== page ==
For every saccharine boy-girl duo Tennis, Slow Club or Summer Camp out there, there’s always an angrier Blood Red Shoes. Exitmusic – made up of Brooklyn’s Aleksa Palladino and Devon Church – could be mistaken for a duo in the former camp: they married just as their first EP Decline of the West was released. Their songs are more sinister than sweet though; From Silence is the sound of a band fluctuating from the gradual Massive Attack like tensions of Decline of the West to a more Esben and the Witch-like destructive din. Screeching feedback haunts every corner of this EP whilst the addition of two new members, (drummer Dru Prentiss and electronic musician Nicholas Shelestak) add noticeably more dense and noisy layers.
Opener ‘The Sea’ flourishes like Coldplay’s ‘Fix You,’ glimmering synths and atmospheric chimes dissipating into crashing guitars and apocalyptic percussions, led by a storm of banshee like wails. There’s a real sense of doom, like Exitmusic were soundtracking the end of the world. Equally as raucous, ‘The Modern Age’ opens like Bowie’s ‘Space Oddity’ as Palladino’s distraught moans reach the same register as Marina Diamandis (aka her from Marina and the Diamonds) whilst she cries: “Oooooooh, ooh, ooh / run from the modern age.” Moving away from all the chaos, ‘The Hours’ opts for lulling pads, weaving guitars and resonating vocals.
Unfortunately, said reverb is the main downfall of Palladino’s voice; distanced by over echoed effects, its inaudibility eventually leaves it nothing more than a backing harmony. Then there’s the feeling Exitmusic only have one song structure; slow builds to deafening climaxes and repeat. If each track were released as a standalone single, then there might be more positivity here. Instead it becomes rather average and by the second song and further, all the surprise and excitement has been taken out by of the record’s predictability. As limp closer ‘The Silence’ arrives, it becomes a victim to the irony of its own name. Whilst it is obvious that Exitmusic are trying to aim for a new M.O, there’s not enough substance to keep it interesting.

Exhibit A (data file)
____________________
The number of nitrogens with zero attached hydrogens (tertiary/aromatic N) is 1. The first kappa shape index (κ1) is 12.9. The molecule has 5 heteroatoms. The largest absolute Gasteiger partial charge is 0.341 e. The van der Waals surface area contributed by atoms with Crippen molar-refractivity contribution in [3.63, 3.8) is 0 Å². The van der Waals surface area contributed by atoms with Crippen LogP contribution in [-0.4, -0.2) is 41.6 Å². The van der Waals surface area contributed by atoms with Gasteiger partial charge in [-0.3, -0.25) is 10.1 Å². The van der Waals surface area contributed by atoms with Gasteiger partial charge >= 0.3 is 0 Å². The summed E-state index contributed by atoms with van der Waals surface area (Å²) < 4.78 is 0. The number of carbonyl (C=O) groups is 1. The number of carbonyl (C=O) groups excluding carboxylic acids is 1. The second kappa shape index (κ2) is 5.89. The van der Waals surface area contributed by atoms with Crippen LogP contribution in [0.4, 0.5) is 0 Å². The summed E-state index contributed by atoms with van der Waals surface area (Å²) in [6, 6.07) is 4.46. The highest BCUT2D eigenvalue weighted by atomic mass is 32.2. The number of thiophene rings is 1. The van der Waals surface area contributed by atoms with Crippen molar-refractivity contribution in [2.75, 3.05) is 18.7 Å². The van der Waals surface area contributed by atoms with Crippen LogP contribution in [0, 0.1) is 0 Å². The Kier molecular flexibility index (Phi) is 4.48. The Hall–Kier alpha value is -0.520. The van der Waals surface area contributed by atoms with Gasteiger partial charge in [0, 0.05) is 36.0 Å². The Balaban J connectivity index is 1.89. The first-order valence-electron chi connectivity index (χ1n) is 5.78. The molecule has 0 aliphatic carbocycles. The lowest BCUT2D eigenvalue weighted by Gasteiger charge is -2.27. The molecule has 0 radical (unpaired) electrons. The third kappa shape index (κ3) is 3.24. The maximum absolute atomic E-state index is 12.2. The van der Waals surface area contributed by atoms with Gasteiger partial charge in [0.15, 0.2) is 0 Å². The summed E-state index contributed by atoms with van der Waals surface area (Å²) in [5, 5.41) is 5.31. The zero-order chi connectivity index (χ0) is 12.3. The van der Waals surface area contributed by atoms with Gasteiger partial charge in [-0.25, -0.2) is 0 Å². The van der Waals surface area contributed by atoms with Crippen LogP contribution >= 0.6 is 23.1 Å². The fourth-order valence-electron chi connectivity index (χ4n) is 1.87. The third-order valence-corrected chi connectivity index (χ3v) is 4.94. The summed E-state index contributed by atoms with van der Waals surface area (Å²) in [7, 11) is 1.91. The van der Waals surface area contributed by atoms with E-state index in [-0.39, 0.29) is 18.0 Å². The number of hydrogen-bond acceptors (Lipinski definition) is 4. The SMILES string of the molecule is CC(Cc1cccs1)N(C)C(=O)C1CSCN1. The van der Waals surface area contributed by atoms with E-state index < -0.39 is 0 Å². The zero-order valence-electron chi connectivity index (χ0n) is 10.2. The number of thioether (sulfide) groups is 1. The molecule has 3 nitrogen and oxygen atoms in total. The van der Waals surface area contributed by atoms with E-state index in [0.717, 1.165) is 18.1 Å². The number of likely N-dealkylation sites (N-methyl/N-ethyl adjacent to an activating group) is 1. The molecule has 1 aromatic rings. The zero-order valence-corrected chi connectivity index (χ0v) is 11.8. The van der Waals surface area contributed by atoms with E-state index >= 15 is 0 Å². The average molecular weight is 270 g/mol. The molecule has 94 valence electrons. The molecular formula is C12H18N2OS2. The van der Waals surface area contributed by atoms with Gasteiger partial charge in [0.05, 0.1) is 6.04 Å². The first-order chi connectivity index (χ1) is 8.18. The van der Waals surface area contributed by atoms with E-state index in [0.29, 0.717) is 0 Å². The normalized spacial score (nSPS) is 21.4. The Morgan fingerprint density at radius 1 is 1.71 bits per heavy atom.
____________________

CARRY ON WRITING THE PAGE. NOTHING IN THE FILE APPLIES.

Such negative points transform what should be an interesting EP into a generic and ignorable record. From Silence is quite a drab affair. From Silence, although marking new territory for the band, is too afraid to step further into significantly interesting areas. From Silence will no doubt bore you by the second and third track. From Silence really is as copy and paste as this conclusion.
5Alex Yau's Score